- Class: Reptilia (Reptiles)
- Order: Squamata
- Family: Boidae
- Genus: Eunectes
- Species: murinus (green); notaeus (yellow or Paraguayan); deschauenseei (dark-spotted); beniensis (Beni or Bolivian)
Heavy-duty snake. The name anaconda actually refers to the Eunectes genus, but it is most often used to refer to one species, the green or common anaconda. A member of the boa family, Boidae, South America’s green anaconda is the heaviest snake in the world, having the greatest girth in proportion to its length of any snake.
The green anaconda is normally some shade of brownish-green, olive, or grayish-green and patterned with egg-shaped black spots. The Beni or Bolivian anaconda is similar but is found only in a small region of Bolivia. The smaller yellow or Paraguayan anaconda has a pattern of blotches, saddles, spots, and streaks (usually black or dark brown) against a yellow, golden-tan, or greenish-yellow background. The dark-spotted anaconda is about the same size as the yellow anaconda and is brown with large dark spots.
HABITAT AND DIET
The anaconda lives over a vast area of tropical river systems and swamps in South America, east of the Andes. This hot, humid region with its dense foliage offers excellent habitat for such a large snake, which fits well into this world. The anaconda likes to be in or near water and spends a large part of its time in the murky waters that help to hide, as well as support, its tremendous body.
Anacondas are excellent swimmers and divers. Their eyes and nasal openings are on top of their head, so the snakes can wait for prey while remaining nearly hidden by the water. Anacondas rest and sun themselves along the bank of a river or in tree branches that hang over water along riverbanks so the snakes can quickly drop into the water if needed.
The diet consists of wild pigs, deer, birds, turtles, capybaras, caimans, and even jaguars. They are not very active hunters but instead use a “watch and wait” approach as their prey swims by or comes to the water to drink.
Like its boa brethren, the anaconda kills its prey by coiling its muscular body around the creature and squeezing until the animal can no longer breathe. Jaws attached by stretchy ligaments allow the snake to swallow its prey whole. The anaconda often takes its meal into the water, where perhaps the buoyancy helps maneuver the food to the proper position for swallowing. Anacondas can go weeks or months without eating following a big meal.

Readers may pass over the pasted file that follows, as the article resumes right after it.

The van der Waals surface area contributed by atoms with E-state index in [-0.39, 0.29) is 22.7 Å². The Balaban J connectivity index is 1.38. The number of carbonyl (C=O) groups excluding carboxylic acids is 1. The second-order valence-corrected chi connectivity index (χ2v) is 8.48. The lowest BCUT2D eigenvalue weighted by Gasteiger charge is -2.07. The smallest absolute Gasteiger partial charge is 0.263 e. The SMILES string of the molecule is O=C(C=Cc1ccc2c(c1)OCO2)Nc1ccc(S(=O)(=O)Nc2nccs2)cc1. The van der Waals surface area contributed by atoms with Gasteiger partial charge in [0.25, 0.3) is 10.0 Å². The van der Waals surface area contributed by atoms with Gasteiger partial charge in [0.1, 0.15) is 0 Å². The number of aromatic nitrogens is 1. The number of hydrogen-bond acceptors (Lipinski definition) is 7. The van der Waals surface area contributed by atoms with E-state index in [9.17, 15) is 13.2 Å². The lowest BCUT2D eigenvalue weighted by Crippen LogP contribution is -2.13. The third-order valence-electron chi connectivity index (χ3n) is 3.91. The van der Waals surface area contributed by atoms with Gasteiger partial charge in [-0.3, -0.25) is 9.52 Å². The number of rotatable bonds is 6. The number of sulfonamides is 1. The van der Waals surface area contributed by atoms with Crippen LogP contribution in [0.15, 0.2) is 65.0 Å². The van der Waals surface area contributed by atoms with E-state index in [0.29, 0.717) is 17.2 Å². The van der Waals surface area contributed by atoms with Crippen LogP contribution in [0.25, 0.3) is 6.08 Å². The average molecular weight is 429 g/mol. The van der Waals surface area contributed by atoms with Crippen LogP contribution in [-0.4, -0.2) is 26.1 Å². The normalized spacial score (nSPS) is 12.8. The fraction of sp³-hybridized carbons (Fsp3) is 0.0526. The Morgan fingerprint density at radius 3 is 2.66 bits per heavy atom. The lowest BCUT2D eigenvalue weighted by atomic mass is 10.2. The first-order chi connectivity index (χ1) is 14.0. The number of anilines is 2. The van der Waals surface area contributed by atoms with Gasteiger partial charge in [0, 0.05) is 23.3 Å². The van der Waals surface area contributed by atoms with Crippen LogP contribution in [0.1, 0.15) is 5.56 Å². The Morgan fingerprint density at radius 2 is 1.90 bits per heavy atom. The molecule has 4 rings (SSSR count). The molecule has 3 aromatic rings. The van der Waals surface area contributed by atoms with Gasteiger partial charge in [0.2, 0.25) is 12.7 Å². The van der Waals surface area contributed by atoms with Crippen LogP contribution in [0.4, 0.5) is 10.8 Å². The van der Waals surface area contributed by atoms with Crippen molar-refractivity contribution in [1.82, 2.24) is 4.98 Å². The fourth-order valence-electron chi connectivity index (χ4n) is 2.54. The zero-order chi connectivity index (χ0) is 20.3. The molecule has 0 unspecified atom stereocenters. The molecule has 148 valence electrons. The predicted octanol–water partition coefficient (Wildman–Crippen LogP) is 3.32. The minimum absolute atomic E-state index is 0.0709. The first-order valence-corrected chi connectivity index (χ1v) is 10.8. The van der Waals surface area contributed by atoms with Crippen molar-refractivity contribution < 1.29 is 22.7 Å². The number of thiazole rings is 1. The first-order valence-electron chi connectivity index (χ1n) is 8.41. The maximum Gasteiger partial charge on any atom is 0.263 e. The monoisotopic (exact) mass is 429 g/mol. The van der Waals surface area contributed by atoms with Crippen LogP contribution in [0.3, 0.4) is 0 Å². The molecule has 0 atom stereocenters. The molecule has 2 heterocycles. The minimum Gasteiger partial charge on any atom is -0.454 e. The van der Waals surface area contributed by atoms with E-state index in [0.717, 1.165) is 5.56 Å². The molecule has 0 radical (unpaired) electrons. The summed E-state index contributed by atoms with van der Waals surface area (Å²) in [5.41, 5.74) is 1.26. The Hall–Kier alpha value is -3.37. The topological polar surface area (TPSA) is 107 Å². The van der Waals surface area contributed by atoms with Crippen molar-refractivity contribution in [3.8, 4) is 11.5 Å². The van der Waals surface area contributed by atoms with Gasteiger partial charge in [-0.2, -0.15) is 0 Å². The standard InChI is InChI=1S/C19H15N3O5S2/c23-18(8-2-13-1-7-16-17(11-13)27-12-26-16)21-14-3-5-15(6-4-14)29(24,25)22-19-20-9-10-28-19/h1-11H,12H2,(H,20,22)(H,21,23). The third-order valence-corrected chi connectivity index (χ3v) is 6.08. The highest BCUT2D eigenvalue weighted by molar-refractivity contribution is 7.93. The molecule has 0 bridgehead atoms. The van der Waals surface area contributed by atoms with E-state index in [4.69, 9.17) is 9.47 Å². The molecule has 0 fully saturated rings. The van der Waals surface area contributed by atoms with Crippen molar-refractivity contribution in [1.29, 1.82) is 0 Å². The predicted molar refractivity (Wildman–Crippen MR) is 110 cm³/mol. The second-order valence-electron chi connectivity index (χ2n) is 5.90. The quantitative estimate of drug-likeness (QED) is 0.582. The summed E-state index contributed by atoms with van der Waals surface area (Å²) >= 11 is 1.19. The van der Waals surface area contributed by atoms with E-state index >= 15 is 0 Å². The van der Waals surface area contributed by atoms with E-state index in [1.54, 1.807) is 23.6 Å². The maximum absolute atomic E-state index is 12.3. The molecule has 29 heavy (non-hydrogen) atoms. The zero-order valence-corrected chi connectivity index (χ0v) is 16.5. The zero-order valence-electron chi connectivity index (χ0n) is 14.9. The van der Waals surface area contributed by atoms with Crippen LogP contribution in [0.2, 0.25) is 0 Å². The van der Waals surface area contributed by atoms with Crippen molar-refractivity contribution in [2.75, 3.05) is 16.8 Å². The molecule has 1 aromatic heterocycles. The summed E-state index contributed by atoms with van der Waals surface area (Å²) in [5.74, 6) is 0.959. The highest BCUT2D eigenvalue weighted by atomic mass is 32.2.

At the San Diego Zoo, our anacondas eat pre-killed rodents and rabbits.
Having a ball! Anaconda courtship often lasts several weeks during the spring season. The female is thought to leave a scent trail to attract a male, but she may also produce some sort of airborne chemical signal. Researchers have observed that adult female anacondas do not move around much during the breeding season, yet males seem to flock to them from all directions. The males constantly taste the air with their tongue to pick up a female’s scent messages.
Surprisingly, anacondas sometimes cluster in a breeding ball that may have 2 to 12 males coiled around one female—and they may stay like this for up to 4 weeks! This breeding ball appears to be a slow-motion wrestling match among the males for an opportunity to mate. Does the strongest male win? Not necessarily! Adult females are much larger and stronger and may choose which male (or males) they prefer. Courtship frequently takes place in water.
Baby boas. Like all boas, anacondas do not lay eggs; instead, they give birth to live young. The young are attached to a yolk sac and surrounded by a clear membrane, not a shell, as they develop in their mother’s body. This ensures they are kept at a fairly constant temperature and are protected from predators.
When the young are ready to be born, they are pushed out an opening called the cloaca. They are still surrounded by the protective membrane and must break it open. Then they are on their own to start protecting themselves (usually by hiding at first) and to find food. Newborn anacondas are smaller versions of the adults and instinctively know how to survive on their own without any help from their mother.
AT THE ZOO
In 1939, the first anacondas arrived at the San Diego Zoo. Today, a pair of green anacondas can be seen in a corner exhibit of our famous Reptile House. The male was born in 1998 and the female in 2008. Look for the two lounging in their pond, draped in the branches, or coiled under a log.
Humans are the anaconda’s most dangerous predator. Green anacondas, for example, face a number of threats that could severely reduce their numbers in the wild. These huge snakes are hunted, both legally and illegally, in many parts of South America for their skin and for sale in the growing illegal pet trade. Anacondas do NOT make good pets; they can quickly outgrow their cage, are dangerously strong, and release an unpleasant odor when bothered.
Local people also frequently kill anacondas, saying they are just trying to protect their livestock, pets, and families. The sad truth is that oftentimes these snakes are killed just because people fear and dislike them.